This book (along with two more I later developed in a similar manner) was the experimental creature upon which I tested all of my theories and ideas about bookmaking. It was never specifically meant to be a “seller”. I didn’t plan to make any money off of it. After all, ALL of the content was already available for free on line, if you were willing to dig for it. It was just a way for me to get my feet wet.

The results were … passable. Some things worked, some things didn’t. But the books served their purpose – I learned a lot in the process of making them.  And as time went on and I learned more and more, I went back and fixed or improved upon these three projects.

One of the biggest failings of these books were their covers:

Let’s face it – they’re awful. I’m NOT a designer, and these early attempts are proof positive of that fact. But I wasn’t about to spend money on covers for books that I wasn’t serious about selling. So I picked a theme (bricks, to go with the concept of the narrow way) and did what I could with them.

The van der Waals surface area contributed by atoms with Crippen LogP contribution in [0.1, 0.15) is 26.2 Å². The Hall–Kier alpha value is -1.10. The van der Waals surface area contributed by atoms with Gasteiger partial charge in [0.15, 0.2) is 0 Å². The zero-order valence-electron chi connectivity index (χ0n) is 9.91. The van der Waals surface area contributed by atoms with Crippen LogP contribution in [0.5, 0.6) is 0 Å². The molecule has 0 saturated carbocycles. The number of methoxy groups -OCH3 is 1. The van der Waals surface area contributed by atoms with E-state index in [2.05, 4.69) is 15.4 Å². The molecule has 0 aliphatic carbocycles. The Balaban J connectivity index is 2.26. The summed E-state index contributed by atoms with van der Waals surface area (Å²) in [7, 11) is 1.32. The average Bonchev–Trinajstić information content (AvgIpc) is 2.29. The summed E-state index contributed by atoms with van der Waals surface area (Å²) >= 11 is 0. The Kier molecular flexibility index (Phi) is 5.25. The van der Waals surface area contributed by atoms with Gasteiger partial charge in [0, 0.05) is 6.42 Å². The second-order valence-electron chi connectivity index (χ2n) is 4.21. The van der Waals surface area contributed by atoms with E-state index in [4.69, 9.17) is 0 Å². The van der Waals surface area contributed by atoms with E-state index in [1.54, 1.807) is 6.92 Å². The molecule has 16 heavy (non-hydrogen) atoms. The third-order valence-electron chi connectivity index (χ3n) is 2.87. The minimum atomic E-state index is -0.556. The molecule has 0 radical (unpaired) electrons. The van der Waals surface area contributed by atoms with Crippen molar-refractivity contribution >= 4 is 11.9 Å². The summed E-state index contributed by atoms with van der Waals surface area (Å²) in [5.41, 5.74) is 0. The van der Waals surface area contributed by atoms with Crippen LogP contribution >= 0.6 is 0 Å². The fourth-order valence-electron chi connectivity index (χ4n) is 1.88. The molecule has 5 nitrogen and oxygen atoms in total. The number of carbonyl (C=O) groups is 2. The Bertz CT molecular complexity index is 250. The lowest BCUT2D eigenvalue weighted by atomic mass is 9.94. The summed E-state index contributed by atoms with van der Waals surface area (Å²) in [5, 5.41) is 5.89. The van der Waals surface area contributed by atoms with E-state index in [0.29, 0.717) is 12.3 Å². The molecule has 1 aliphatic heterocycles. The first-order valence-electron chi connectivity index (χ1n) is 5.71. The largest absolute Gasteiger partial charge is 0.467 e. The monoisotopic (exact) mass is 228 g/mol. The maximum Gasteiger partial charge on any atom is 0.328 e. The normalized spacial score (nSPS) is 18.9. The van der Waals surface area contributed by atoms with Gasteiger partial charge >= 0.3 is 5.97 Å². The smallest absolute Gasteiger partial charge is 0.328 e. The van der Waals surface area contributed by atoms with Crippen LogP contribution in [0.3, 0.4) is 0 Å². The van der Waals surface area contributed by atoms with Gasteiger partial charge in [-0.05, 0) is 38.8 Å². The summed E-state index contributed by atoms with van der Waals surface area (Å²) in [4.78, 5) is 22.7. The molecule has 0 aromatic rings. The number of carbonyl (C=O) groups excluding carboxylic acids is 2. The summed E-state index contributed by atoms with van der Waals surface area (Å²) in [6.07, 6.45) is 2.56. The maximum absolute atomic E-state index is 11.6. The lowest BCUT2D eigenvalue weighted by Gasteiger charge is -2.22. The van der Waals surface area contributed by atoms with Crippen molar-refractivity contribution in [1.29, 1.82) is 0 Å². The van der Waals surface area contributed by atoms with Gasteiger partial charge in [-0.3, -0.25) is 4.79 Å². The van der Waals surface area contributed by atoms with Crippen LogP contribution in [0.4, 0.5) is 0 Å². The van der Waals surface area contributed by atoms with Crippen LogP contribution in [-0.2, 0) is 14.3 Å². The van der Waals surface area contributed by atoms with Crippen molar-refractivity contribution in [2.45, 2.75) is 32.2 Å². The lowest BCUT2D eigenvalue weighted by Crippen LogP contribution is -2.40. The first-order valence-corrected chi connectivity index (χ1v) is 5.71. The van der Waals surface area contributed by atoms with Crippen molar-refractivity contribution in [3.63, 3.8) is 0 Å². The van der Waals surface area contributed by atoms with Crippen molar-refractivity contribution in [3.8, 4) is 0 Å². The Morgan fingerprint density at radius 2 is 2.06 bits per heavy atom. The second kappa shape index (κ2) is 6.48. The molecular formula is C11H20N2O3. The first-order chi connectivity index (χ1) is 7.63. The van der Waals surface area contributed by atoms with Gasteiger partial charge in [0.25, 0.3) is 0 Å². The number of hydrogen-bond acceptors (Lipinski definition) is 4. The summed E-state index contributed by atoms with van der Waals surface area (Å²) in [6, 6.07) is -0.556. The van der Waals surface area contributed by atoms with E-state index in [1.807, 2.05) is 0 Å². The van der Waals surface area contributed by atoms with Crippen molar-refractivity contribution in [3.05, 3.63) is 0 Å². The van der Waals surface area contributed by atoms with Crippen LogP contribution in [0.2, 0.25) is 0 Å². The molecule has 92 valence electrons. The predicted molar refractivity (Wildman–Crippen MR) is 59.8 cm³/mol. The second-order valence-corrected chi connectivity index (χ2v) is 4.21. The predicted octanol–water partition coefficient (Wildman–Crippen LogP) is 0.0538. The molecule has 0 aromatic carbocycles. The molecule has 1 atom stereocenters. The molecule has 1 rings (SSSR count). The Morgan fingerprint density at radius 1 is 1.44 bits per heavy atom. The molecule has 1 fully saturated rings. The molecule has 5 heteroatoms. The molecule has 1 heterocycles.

But now, more than a year later, those covers still bother me. They don’t fit in their genre. They aren’t pretty. They aren’t very readable, and the imagery is muddled at best. They were barely better than white lettering across a colored background. Simply stated, they sucked.

With every other aspect of these books I have gone back to make improvements, to fix, to tweak, and to otherwise make them more appealing. And for months I have looked at these ugly covers and thought “I need to do something. These can’t stay the same.” And finally I was simultaneously shamed and inspired, and so I finally came up with these new and significantly less-sucky covers: